There is a well-known and long-standing point of contention in the WordPress community- how do we deal with standards-compliant whitespace formatting while allowing non-technical authors to format their own content using a robust WYSIWYG content editor? To date, the development community (quite naturally more comfortable with raw HTML input) has favored strict web standards compliance.

The WordPress whitespace problem:

WordPress strips all whitespace it deems incompatible with these (overly?) strict standards, leaving authors who wish for more whitespace saddled with the task of hard-coding HTML whitespace into the “text” side of WordPress’s TinyMCE editor.

For website developers who use WordPress “out of the box” as a CMS architecture to produce websites for less tech savvy clients, we are left without great options: either, 1) explain to the client that WordPress doesn’t want their paragraphs formatted the way they do, or 2) come up with less-than-ideal CSS workarounds, or 3) ask the client to learn how to input HTML whitespace. For websites with many authors, none of these are practical.

The wordpress whitespace problem in a nutshell: WYSI-not always-WYG

The bloaty and often dysfunctional wpautop function in your install’s wp-content/formatting.php file attempts to automate paragraph formatting. As with many attempts at automation, the user’s options become limited. This function strips any “unncecessary” whitespace and decides where paragraphs begin and end. Can’t I just remove the filter for wpautop? Sure, but then your authors are stuck inputting HTML completely. Not a solution.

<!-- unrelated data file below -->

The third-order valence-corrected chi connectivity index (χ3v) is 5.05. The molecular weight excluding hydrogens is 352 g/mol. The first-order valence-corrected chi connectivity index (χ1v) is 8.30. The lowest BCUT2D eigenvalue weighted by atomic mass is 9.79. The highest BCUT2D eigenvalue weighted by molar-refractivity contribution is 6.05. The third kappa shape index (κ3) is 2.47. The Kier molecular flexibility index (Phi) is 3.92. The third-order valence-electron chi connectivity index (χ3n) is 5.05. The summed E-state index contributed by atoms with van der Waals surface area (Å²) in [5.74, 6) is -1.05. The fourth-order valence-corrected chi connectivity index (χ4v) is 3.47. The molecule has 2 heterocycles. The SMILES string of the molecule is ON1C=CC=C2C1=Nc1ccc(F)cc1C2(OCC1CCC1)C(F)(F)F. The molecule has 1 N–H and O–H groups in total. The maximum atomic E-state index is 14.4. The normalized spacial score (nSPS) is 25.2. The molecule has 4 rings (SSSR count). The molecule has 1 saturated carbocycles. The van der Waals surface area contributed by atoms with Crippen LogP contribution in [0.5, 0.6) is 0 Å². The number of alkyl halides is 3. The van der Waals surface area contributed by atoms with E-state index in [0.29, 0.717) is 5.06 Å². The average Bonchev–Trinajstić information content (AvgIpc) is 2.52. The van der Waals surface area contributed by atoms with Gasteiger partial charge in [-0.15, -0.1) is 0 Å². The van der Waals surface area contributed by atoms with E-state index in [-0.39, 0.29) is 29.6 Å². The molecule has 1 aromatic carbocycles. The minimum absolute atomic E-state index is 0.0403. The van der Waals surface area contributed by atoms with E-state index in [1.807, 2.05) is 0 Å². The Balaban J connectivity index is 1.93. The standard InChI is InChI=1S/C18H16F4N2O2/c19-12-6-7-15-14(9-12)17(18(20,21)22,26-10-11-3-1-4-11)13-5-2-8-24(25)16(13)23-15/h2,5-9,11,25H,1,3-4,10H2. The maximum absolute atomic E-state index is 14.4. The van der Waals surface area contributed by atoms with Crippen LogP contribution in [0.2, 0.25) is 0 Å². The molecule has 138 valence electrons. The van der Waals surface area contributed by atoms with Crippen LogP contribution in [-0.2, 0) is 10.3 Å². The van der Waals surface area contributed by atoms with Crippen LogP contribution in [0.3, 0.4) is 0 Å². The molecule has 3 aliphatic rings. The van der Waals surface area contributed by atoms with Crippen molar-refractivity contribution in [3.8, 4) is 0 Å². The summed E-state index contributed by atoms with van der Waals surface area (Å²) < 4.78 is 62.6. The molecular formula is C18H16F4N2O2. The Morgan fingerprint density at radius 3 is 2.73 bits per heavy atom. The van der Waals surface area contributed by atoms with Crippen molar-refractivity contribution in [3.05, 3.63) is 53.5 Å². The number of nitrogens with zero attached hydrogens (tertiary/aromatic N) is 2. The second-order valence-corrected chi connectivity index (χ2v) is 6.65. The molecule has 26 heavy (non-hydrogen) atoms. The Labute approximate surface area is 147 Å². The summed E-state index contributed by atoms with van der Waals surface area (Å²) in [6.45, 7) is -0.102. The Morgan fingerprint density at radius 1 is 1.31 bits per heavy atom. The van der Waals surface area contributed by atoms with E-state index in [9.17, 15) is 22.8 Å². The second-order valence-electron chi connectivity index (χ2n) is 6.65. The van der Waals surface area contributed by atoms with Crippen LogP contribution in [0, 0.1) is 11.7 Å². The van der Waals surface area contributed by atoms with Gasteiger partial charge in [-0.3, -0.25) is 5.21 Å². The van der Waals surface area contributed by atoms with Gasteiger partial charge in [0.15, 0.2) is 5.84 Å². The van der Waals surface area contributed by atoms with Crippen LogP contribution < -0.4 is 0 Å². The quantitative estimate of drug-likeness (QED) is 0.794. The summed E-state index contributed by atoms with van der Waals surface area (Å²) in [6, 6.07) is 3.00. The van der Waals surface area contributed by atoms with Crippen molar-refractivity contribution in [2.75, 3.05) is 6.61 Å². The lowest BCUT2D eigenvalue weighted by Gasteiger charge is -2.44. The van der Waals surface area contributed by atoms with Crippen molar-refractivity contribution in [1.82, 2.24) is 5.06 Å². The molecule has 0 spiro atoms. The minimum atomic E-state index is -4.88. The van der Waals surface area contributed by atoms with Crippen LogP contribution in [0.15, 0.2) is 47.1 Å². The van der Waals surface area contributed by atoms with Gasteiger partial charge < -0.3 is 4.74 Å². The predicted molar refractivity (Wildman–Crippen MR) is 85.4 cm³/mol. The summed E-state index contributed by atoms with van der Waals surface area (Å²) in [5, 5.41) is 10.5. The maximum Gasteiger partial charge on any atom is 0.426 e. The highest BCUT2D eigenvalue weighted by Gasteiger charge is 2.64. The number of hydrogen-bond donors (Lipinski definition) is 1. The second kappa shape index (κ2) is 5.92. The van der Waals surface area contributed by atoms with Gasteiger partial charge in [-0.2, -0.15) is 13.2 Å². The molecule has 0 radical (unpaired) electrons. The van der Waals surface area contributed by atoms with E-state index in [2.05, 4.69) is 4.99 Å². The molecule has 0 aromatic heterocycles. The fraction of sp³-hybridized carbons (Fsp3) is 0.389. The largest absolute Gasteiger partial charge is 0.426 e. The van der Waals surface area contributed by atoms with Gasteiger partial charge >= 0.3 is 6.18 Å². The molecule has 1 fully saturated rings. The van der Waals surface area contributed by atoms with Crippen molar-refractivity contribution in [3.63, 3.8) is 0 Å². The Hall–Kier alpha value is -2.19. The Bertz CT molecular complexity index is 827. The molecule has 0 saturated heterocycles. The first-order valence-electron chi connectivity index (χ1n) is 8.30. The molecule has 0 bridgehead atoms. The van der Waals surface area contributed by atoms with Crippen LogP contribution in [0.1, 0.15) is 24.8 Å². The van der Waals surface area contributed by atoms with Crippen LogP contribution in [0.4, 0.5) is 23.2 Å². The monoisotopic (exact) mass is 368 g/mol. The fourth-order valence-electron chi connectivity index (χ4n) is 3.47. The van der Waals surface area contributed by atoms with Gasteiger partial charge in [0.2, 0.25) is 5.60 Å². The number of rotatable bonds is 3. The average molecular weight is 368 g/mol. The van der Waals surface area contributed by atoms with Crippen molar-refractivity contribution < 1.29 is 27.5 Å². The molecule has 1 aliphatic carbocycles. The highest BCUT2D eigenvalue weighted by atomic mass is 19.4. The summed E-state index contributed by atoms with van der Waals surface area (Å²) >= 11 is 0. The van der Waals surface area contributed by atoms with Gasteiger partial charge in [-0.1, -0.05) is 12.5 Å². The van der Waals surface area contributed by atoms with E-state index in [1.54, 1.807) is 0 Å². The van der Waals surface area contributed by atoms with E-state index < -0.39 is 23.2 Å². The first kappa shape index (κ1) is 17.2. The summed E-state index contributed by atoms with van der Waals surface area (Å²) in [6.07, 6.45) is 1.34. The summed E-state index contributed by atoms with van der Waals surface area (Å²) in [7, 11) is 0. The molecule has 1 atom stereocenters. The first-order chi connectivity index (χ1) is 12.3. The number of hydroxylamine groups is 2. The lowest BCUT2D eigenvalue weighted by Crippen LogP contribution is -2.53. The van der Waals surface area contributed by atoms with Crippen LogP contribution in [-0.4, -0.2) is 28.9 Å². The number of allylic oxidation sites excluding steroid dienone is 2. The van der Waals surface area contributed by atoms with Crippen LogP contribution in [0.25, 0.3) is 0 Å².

Solution:

A better editor: TinyMCE Advancedwordpress-tinymce-advanced
The TinyMCE Advanced editor plugin allows you to customize the editing interface of the wordpress install and has specific settings in how to deal with <p> and < /br> tags.

I applied this solution yesterday to a current project we are managing for a large commercial client here in Bali. I found that it worked with whitespace very well, but that WordPress was still stripping some formatting from the input when the TinyMCE GUI is switched from Text to Visual and vice-versa. The remaining problem had to do with the stripping of empty <span> elements. It is a well-known CSS trick to insert an empty <span> row to activate the justification of a row of inline-block elements. Basically, it’s a great way to efficiently space elements evenly in a horzontal alignment.

Better client-side validation: Preserved HTML Editor Markup
Wordpress was stripping it, leaving me with a heap of images that were previously evenly spaced across the viewport. I found another plugin: Preserved HTML Editor Markup by Marcus Pope. In this plugin, Marcus actually deals with the client-side validation of the text elements when the user transitions between the “Visual” and “Text” tabs in the TinyMCE editor. It worked brilliantly to keep my <span> elements in place.

The endgame for WordPress whitespace:

You can now supply clients with a robust GUI-oriented content editor that will preserve whitespace formatting and CSS-oriented <span> tags when switching between views. This is great for large scale sites with many authors who may have varying degrees of technical nous. Give it a go and see how you get on. As always, leave me a question in the comments section and I will be happy to help.